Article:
The Studentenwerk Frankfurt am Main is a social economy enterprise with a legal mandate to manage refectories, cafés and student residences, to implement BAföG and to advise around 80,000 students. Making it possible for young people to study - that is what more than 400 employees are committed to every day. Inexpensive housing, food and drink, BAföG and student financing, good advice and support - our facilities and services ensure that studying is a success. The Studentenwerk Frankfurt am Main is also an important partner of the universities and, with annual revenues in the double-digit million range, an economic player in the Rhine-Main region.
We would like to offer our students the best inexpensive service. At the same time, however, we must pay attention to sufficient income, because only an economically sound Studentenwerk can be permanent. It is one of the most important tasks for our management and our board of directors to keep the balance between customer-friendly pricing and the necessary financial security.
If students submit their so-called "semester contribution" as part of their enrolment or confirmation of studies, it also includes a contribution to the Studentenwerk Frankfurt am Main. The contribution levels vary according to the university.
This solidarity fee is similar to the principle of illness or unemployment insurance: it finances a wide range of offers, which are open to all students of our universities, but are independent of individual demands.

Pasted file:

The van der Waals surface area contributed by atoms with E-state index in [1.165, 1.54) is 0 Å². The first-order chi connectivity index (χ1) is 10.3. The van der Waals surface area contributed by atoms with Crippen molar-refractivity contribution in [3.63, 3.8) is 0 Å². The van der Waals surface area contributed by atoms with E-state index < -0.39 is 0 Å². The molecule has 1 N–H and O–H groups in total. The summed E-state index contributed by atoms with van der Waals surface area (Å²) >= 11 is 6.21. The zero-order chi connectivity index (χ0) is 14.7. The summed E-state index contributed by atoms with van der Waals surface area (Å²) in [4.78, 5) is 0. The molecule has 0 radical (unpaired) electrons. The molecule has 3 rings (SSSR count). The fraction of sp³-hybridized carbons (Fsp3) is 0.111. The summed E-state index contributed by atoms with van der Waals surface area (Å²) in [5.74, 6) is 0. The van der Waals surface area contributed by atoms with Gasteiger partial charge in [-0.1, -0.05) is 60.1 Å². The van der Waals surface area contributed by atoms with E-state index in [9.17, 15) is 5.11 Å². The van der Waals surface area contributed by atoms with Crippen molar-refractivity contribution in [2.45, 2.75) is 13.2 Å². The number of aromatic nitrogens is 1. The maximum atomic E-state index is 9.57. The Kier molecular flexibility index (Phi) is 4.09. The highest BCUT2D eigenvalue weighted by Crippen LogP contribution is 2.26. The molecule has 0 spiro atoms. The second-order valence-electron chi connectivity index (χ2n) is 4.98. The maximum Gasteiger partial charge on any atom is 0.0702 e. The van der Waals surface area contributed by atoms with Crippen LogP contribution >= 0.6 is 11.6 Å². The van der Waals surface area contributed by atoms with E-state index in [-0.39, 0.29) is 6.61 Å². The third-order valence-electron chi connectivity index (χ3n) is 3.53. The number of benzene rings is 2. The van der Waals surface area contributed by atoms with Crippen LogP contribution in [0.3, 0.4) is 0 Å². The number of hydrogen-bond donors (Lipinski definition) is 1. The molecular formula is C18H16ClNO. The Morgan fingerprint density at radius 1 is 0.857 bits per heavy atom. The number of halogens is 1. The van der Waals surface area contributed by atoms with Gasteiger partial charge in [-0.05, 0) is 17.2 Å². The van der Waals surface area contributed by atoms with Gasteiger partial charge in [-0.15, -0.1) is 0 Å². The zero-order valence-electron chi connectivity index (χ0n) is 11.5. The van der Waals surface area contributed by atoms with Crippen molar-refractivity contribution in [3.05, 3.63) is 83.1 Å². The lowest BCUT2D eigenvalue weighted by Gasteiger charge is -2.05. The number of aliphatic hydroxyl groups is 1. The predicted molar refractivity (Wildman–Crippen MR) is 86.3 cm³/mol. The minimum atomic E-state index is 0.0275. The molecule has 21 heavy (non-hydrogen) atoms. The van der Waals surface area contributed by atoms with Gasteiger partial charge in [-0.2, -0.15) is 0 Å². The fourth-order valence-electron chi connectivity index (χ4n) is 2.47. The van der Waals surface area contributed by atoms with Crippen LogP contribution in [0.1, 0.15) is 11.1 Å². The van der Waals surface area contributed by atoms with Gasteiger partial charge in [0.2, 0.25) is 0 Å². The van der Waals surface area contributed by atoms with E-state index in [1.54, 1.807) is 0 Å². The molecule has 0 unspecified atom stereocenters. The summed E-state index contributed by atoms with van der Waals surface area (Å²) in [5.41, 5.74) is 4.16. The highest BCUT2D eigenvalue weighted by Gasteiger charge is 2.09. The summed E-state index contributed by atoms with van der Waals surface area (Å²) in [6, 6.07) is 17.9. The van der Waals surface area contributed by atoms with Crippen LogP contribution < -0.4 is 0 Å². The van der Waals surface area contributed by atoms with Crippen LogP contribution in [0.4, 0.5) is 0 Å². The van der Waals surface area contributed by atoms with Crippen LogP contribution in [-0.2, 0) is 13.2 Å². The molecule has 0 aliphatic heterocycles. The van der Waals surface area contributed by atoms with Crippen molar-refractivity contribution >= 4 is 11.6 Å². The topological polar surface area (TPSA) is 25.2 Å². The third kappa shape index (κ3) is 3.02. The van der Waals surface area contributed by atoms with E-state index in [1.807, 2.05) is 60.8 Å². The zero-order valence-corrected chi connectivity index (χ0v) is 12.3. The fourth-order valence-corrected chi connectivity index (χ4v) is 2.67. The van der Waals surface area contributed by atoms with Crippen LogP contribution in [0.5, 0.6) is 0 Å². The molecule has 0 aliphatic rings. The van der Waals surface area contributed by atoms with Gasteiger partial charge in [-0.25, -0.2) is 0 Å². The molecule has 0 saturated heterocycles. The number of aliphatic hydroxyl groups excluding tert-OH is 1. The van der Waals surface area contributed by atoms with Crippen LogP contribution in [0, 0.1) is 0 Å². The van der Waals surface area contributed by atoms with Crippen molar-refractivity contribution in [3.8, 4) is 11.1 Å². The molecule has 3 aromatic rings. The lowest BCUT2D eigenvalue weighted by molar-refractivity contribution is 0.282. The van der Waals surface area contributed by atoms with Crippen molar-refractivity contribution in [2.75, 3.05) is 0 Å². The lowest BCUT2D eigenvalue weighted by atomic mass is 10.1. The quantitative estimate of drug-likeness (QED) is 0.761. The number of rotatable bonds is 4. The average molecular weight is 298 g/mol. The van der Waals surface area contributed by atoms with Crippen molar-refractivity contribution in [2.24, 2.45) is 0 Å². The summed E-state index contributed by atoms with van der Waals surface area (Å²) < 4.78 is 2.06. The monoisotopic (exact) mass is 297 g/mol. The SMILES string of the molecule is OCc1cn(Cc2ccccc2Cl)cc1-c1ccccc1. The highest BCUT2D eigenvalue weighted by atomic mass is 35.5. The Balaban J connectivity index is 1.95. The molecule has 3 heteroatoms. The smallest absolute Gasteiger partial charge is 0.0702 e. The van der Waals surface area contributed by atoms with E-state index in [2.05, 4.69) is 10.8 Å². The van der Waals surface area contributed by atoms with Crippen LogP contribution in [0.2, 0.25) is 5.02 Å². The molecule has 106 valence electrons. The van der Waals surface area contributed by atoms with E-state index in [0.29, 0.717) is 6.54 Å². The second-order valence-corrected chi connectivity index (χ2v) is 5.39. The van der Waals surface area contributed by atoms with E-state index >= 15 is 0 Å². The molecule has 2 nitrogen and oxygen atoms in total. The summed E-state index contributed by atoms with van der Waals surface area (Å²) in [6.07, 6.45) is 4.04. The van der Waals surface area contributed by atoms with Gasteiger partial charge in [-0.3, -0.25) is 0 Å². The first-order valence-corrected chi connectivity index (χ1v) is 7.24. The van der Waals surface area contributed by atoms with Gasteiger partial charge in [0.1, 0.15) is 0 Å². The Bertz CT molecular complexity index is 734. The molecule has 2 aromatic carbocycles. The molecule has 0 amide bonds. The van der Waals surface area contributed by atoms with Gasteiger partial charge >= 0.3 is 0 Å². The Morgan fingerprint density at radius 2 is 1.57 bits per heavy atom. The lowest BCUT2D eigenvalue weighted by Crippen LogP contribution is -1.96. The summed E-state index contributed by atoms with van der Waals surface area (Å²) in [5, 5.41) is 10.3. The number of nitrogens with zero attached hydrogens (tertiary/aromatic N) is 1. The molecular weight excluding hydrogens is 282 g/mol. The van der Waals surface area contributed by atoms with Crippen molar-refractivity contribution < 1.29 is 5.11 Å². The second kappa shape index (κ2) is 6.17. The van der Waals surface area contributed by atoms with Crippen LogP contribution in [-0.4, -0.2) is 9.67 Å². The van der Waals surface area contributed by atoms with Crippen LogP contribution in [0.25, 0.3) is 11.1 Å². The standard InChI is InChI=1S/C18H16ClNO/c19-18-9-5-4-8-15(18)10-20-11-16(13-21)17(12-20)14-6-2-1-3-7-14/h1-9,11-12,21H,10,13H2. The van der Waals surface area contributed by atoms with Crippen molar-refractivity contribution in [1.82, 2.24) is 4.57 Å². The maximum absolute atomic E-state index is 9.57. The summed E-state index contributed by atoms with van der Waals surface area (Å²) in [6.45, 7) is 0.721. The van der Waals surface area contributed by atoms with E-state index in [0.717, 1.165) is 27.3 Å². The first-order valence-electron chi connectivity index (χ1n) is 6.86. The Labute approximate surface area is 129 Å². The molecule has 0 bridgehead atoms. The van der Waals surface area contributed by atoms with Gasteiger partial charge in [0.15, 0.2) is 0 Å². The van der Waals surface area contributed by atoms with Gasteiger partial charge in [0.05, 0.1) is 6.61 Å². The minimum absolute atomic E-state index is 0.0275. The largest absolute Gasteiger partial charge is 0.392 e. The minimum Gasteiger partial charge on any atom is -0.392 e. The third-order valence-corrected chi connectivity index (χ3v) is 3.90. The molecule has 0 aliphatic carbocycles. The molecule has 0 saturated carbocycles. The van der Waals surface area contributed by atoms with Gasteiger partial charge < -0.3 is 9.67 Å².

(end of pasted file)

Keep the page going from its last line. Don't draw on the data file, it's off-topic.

This means that our services, which support the university life, are not directly connected with one another. For example, counseling services are usually used by those who are concerned, not everybody goes to the cafeteria on a daily basis or lives in a residential hall of the Studentenwerk.
However, semester contributions represent only a quarter of our income. The majority, which is more than half, is generated by ourselves, less than 20 percent are state subsidies. In addition, there are other services provided by the state of Hesse, which finance the establishment of canteens and cafes, offer free heritable building sites for resident hall construction, or provide low-interest construction loans. For some years now, the city of Frankfurt am Main has also been supporting the construction of student residences.
Following a cutback in funding for social issues to the Hessian student unions by the State of Hesse in 2004 and a further 10 years in which funding was not increased - despite a sharp rise in student numbers by 50 % - and was well below the national average, funding was increased again from 2015 onwards. Since then, it has been possible to keep students' semester fees and the prices in the catering facilities stable. Public funding contributes to inexpensive offers and thus to equal opportunities for students.